Post # 16
queenbre : I like that last option 😂 thanks for the laugh. I appreciate your responses. I think it go something like starting with the first one and working my way down the list of being less nice about it!
mrsssb : I agree, it’s very important for him to learn how to take care of the baby, and not just when he’s happy and “fun” to take care of. While I wouldn’t label myself a control freak, I will admit to “backseat momming” and that’s something I will have to work on so that he can do his thing and not feel like I’m judging everything he does. Part of the difficulty with handing him off is that DH is working nights, so he sleeps late into the early afternoon and is only home a couple of waking hours before leaving for work again.
Post # 17
This sounds so frustrating, and I think a lot of women get caught in this cycle after having children. We are expecting our first baby in a couple months and have been taking a lot about the division of labor in our house as our family expands. Right now, we both work and we both do roughly half of the household work. I do much more of the mental work of keeping our house running — meal planning, money management, trip planning (pre-COVID of course), but he does more physical work — taking dog to vet, garbage, yard work. My husband is amazing, and recognizes that his job is to be an equal partner in running our household, not to “help” me. I think your goal should be to get your husband on the same page, because you are not being unreasonable.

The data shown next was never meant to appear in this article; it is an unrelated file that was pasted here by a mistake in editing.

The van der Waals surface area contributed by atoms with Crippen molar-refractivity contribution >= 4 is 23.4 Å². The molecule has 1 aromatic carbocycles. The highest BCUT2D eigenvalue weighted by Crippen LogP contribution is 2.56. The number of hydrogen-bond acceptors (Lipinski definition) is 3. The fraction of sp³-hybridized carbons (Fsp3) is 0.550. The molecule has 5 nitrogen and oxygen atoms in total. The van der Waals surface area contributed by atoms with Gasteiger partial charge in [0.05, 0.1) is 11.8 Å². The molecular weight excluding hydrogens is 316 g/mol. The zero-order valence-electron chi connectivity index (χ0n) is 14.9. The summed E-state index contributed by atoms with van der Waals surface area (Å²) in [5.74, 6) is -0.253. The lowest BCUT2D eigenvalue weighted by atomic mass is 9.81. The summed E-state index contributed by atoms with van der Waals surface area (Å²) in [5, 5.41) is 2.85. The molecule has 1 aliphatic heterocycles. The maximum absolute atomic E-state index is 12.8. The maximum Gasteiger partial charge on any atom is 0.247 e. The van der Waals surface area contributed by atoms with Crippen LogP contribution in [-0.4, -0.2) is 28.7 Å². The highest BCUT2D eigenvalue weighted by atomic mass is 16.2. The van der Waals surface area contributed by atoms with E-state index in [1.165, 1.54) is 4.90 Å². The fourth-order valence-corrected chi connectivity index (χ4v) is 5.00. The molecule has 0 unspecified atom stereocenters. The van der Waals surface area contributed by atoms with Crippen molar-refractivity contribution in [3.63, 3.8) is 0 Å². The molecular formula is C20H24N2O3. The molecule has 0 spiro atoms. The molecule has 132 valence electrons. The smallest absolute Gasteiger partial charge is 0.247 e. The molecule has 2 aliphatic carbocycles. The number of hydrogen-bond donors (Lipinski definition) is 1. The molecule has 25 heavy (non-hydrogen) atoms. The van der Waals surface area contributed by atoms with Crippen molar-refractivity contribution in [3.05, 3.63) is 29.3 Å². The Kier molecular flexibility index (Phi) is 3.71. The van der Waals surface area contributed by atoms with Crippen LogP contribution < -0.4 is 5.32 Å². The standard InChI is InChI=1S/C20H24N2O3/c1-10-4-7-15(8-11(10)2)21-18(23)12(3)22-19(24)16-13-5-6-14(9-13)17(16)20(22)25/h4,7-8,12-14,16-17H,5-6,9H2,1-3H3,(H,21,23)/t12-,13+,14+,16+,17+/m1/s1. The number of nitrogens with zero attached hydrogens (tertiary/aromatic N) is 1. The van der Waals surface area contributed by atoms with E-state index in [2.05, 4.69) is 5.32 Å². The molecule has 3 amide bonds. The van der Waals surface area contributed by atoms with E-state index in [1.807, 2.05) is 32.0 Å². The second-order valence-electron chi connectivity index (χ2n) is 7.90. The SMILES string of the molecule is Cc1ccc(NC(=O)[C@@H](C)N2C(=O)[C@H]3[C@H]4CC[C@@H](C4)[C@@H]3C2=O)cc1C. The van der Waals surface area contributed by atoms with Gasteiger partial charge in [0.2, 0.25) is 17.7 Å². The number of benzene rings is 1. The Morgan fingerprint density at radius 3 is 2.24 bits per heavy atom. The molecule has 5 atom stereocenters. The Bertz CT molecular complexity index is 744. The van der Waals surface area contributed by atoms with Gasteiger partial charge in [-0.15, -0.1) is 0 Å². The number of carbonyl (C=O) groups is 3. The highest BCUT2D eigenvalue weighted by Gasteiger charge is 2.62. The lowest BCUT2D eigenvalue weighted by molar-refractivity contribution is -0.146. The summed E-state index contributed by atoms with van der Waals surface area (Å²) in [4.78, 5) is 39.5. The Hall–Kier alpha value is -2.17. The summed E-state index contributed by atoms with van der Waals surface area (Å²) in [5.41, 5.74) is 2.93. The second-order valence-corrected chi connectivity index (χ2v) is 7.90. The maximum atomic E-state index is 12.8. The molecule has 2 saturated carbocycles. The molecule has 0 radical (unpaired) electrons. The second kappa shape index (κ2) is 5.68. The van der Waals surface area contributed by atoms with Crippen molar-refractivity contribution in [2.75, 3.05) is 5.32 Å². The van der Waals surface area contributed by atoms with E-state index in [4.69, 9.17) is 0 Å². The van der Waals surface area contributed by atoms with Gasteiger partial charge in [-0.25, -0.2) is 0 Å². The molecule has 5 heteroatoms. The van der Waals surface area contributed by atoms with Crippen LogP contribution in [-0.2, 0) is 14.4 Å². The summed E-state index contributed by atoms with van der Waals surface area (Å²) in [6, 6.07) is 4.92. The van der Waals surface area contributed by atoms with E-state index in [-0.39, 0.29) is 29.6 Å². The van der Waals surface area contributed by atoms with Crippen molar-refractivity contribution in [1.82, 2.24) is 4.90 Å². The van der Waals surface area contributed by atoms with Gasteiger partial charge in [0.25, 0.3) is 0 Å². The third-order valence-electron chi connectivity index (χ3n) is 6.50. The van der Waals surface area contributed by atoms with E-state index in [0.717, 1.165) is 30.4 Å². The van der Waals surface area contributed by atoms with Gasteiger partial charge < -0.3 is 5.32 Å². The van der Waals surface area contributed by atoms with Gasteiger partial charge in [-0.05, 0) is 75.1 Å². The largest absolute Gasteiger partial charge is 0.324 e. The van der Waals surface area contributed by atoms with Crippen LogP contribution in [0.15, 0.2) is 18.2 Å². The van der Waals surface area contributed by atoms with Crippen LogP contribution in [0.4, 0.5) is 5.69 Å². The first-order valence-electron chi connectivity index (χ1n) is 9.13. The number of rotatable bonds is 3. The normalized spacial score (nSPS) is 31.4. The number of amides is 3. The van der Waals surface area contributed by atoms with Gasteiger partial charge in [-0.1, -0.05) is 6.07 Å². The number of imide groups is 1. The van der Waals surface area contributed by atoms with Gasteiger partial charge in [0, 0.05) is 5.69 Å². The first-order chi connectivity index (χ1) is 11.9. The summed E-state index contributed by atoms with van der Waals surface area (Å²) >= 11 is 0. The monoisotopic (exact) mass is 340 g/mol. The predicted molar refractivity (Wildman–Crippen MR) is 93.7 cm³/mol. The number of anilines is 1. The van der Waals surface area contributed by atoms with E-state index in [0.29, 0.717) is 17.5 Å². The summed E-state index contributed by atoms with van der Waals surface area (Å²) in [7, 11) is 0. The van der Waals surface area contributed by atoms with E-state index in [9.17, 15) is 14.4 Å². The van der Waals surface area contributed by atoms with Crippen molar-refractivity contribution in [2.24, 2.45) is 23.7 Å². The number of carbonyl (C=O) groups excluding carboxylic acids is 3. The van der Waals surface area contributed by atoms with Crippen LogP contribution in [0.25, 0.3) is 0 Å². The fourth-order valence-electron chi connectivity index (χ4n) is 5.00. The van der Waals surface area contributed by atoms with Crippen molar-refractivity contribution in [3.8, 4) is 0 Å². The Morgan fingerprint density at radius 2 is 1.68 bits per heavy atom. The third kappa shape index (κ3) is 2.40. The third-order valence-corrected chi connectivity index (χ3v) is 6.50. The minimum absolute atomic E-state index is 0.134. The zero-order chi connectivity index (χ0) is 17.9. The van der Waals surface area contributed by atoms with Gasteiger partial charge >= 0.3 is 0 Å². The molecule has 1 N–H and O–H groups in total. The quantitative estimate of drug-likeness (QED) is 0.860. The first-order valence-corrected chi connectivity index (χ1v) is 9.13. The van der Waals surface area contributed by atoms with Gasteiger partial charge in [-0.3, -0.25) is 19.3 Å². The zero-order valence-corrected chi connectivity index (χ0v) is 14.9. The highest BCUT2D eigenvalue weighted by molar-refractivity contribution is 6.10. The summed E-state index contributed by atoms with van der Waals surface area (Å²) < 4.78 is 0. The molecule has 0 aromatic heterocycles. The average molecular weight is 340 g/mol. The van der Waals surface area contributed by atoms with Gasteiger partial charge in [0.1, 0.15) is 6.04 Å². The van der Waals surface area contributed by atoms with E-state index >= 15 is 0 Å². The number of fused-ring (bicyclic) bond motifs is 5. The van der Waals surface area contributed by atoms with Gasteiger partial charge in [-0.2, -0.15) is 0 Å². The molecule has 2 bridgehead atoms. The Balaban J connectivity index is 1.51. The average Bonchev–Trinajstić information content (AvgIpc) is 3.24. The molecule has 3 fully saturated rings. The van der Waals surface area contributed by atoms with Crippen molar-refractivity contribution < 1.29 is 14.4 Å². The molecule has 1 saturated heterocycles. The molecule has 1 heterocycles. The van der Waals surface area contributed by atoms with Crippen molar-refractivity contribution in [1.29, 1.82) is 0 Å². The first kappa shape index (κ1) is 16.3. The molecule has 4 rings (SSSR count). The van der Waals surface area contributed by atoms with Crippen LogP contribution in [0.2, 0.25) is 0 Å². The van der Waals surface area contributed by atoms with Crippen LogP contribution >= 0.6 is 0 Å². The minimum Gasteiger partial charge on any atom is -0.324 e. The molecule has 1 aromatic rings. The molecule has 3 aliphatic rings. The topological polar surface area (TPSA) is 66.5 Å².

My husband also works nights, but has a few days off during the week because his shifts are long. Is this the same for your husband? When my husband is off work, he will be taking care of the baby during the day, which I think is a great compromise. My husband also is a video gamer, but he will not sit down to play until his work for the day is done, whether that be laundry, dishes, or starting dinner for the day. I don’t have to ask him to do these things, he just does them because he has respect and pride for our home and wants it to be well cared for.
I recommend reading the book “Fair Play” by Eve Rodsky. It talks a lot about division of labor in the house and how to make the situation work for both of you. You both deserve to have a life outside your domestic duties, and he is not allowing you to have that. Him working and you not is not an excuse. Him working nights is not an excuse. I hope he receptive to the techniques in the book, because it is a game changer!
Post # 18
I can see how his schedule would be really hard for routines and helping you. Maybe start with doing that on the weekends and see how that goes 👍